Sending email is a commonplace occurrence in our daily life. When you send an email to a friend in another city, it will firstly join up with other messages being transmitted in your city, and then get dropped off at the correct destination in the correct city. How do all of these messages get to join together and be transmitted without getting mixed up? This process is achieved through the use of multiplmexing technology, which is a method that combines multiple analog message signals or digital data streams into one signal over a shared medium. Actually, multiplexing is widely used in many telecommunications applications. This article will introduce multiplexing technology from the aspect of common technologies used in multiplexing.
Optical multiplexing filter is an essential component in multiplexing technology, which is a physical device that combines each wavelength with other wavelengths (as shown in the following figure). Many technologies are applied in multiplexing, including thin-film filter (TFF), fiber bragg grating (FBG), arrayed waveguide grating (AWG) and interleaver, periodic filter, and frequency slicer.
Optical TFF typically consists of multiple alternating layers of high- and low-refractive-index material deposited on a glass or polymer substrate. This substrate is made to let only photons of a specific wavelength pass through, while all others are reflected.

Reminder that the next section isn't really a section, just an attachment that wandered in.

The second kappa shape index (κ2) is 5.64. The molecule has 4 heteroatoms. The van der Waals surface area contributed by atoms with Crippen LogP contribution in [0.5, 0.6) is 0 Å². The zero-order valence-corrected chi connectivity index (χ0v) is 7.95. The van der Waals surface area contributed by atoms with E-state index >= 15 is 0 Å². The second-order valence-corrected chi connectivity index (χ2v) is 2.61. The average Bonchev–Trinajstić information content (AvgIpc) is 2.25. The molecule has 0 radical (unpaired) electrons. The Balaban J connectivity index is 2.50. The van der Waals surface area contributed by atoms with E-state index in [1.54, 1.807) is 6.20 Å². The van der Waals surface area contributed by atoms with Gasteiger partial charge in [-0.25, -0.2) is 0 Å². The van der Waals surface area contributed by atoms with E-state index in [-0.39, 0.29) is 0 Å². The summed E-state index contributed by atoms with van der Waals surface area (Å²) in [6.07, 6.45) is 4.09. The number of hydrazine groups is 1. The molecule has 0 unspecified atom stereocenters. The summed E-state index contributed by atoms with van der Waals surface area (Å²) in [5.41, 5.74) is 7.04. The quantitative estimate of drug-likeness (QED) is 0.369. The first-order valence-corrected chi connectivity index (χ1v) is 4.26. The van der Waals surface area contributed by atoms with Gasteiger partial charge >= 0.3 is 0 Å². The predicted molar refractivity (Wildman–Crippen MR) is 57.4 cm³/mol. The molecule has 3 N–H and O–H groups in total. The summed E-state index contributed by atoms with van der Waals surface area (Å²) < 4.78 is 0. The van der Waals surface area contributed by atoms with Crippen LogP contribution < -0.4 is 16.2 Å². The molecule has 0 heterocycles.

A bragg grating is made of a small section of fiber that has been modified by exposure to ultraviolet radiation to create periodic variations in the refractive index of the fiber. And the process of creating periodic variations will generate wavelength-specific dielectric mirrors. Thus, the FBG can reflect particular wavelengths of light and transmit all others.
AWG devices can multiplex a large number of wavelengths into a single optical fiber. These devices are designed on the fundamental principle of optics that light waves of different wavelengths interfere linearly with each other. That’ to say, if each channel in an optical communication network makes use of light of a slightly different wavelength, then the light from a large number of these channels can be carried by a single optical fiber.
Interleaver, periodic filter and frequency slicer are often used together to perform the function of multiplexing. The following figure shows how interleaver, periodic filter and frequency slicer work together to make a multiplexer device. Periodic filter is in stage 1, which is an AWG. Stage 2 represents the frequency slicer which is another AWG. The interleaver is at the output part, which is provided by six bragg gratings. Six wavelengths (λ) are received at stage 1 which breaks the wavelengths down into odd and even wavelengths. Then the odd and even wavelengths go to stage 2 respectively. Finally, they are delivered by the interleaver in the form of six discrete, interference-free optical channels.
All in all, the usual goal of multiplexing is to enable signals to be transmitted more efficiently over a given communication channel rather than save bandwidth. Nowadays, the most popular multiplexing technology is wavelength division multiplex (WDM), which can be divided into coarse wavelength division multiplexing (CWDM) and dense wavelength division multiplexing (DWDM). It is hoped that multiplexing technology would offer significant gains in bandwidth efficiency.